I grew up in the interior of Alaska. The colors there are beautiful and strange: dusky black-teal spruce trees, brilliant orange and pink sunrise and -set, white snow, and blue-black-gray shadows from the moon. I know the forest floor there, the bright red berries, the different mosses and lichens, the peeling birch bark and bursting aspen, the dirty-cream of puffball mushrooms, the curling fuschia of fireweed and then their white seedy fluff. I know what it feels like to step on the peat, to dig in red-brown clay, to sink into the powder of the snow up to my calves. It is the landscape of my dreams. I know what the air tastes like when fall and spring are coming. It is home to me, but I haven’t actually lived there since I was 18.
I miss home every day. When I take my dog out for her walk, I look at the vegetation of the suburban Pacific Northwest and I imagine I’m looking at the plants of the Tanana Valley. The constant overlay of longing prevents my rooting into Washington State, where I have lived for twice as many years as I lived in Fairbanks.
I am an economic and emotional migrant. I live thousands of miles from the place I was born and grew up. There are deep habits of movement in families, and I grew up expecting to live far from my parents, as my own parents had moved as far north and west as they could go, away from their mothers and fathers. What has this journey done to me? What does migration do to humans?
How do families that have begun a tradition of generation-to-generation migration find a sense of home? Research shows that our attachment to place changes our willingness to contribute to the well-being of that place’s ecology. And that a sense of belonging and being home soothes our nervous systems and supports our immune systems.
I was in the women’s prison south of Portland, Oregon yesterday, bringing constellation work there with a group of volunteers. (Deep appreciation to you folks – I tried to do constellation work there without you in past years, and didn’t get very far.) We got to do a constellation for one of the women residents of the prison, a person I have been working with for years in my volunteer work there. As we gently held a series of her childhood traumas together, the link between trauma and addiction became more and more clear. As the events of her life sifted into clarity, this woman’s face began to relax, and at the end of our exploration, as she accepted that she was not bad or wrong, and that the addiction made sense, her face became more clear than I’ve ever seen it in the years I have known her.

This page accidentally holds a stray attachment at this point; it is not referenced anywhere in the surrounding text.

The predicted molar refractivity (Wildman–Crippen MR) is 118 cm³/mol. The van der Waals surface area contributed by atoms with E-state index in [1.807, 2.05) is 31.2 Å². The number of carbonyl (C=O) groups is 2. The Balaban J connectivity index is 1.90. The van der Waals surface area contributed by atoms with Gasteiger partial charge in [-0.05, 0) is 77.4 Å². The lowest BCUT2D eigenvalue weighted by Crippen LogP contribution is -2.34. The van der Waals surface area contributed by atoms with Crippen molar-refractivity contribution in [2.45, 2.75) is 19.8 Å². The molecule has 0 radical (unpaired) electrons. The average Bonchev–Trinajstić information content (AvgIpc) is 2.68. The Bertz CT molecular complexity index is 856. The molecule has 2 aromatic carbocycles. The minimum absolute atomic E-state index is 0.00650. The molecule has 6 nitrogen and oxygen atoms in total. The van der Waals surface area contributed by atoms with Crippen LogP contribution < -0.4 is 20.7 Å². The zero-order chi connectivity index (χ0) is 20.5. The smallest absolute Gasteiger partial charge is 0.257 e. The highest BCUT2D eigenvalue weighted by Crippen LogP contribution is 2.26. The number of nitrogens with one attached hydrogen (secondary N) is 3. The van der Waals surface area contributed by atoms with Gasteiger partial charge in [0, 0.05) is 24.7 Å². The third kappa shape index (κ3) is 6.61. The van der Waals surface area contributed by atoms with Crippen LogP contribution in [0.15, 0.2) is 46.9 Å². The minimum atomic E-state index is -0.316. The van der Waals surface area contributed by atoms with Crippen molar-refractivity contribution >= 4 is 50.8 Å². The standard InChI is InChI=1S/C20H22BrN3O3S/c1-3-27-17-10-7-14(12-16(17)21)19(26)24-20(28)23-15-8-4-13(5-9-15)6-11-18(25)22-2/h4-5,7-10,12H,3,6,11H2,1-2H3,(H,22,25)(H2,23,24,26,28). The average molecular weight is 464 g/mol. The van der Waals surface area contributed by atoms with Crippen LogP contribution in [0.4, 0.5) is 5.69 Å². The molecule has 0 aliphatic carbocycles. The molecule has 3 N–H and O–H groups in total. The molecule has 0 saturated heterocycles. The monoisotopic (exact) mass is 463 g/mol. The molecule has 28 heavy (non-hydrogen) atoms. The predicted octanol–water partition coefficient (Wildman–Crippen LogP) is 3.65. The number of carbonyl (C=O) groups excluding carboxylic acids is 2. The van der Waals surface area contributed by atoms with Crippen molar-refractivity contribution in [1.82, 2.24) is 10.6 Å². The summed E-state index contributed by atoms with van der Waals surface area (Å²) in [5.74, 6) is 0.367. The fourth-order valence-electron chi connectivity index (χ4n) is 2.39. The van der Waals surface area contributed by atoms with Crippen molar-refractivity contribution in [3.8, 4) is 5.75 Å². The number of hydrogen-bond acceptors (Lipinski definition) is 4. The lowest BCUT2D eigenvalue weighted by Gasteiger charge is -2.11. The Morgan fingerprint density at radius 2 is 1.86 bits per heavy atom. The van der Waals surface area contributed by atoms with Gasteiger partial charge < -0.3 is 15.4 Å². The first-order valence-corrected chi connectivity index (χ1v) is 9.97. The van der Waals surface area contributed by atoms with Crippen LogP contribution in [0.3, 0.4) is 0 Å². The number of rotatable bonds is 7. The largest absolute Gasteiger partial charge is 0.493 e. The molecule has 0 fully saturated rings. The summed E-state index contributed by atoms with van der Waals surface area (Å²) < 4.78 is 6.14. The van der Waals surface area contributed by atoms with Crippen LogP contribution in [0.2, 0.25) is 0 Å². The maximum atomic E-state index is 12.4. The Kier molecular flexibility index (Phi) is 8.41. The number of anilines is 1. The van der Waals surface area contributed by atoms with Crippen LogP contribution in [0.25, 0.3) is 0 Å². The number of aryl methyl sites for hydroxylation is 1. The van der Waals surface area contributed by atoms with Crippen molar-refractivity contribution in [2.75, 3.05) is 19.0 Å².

This work of the reclamation of self-warmth through the accompaniment of trauma is a radical move to transform the world. We are gradually supporting people to feel at home in their bodies and their lives.
What would empathy do today, for me, about my protest against living on a different-looking earth than the one I grew up on? Sarah, do your eyes want to close so that you can see the plants that you love? Sarah’s nose, are you searching for the scents of the changes of the season? Does your body relax when you surround yourself, in your imagination, with the deep familiarity of the four acres at ¼ mile Red Fox Drive? Yes, yes and yes. And now my father’s childhood earth is arising in me – the crusty land of the orange ranch in Fillmore, California. The dust of the dirt roads of both landscapes is rising around me. Bodies of my family, do you miss your childhood homes? Is the missing itself a part of our belonging?
And in my empathy process, the generations start to disentangle themselves from one another, and I see my own longing as something quite different from what I saw in my parents. I coalesce into my own person, with my own relationship to home, a sense of having been born into my own deep love of the landscape of interior Alaska. I feel it in my cells. And somehow this acknowledgment of my own singularity lets me turn a bit more toward the earth of my current home.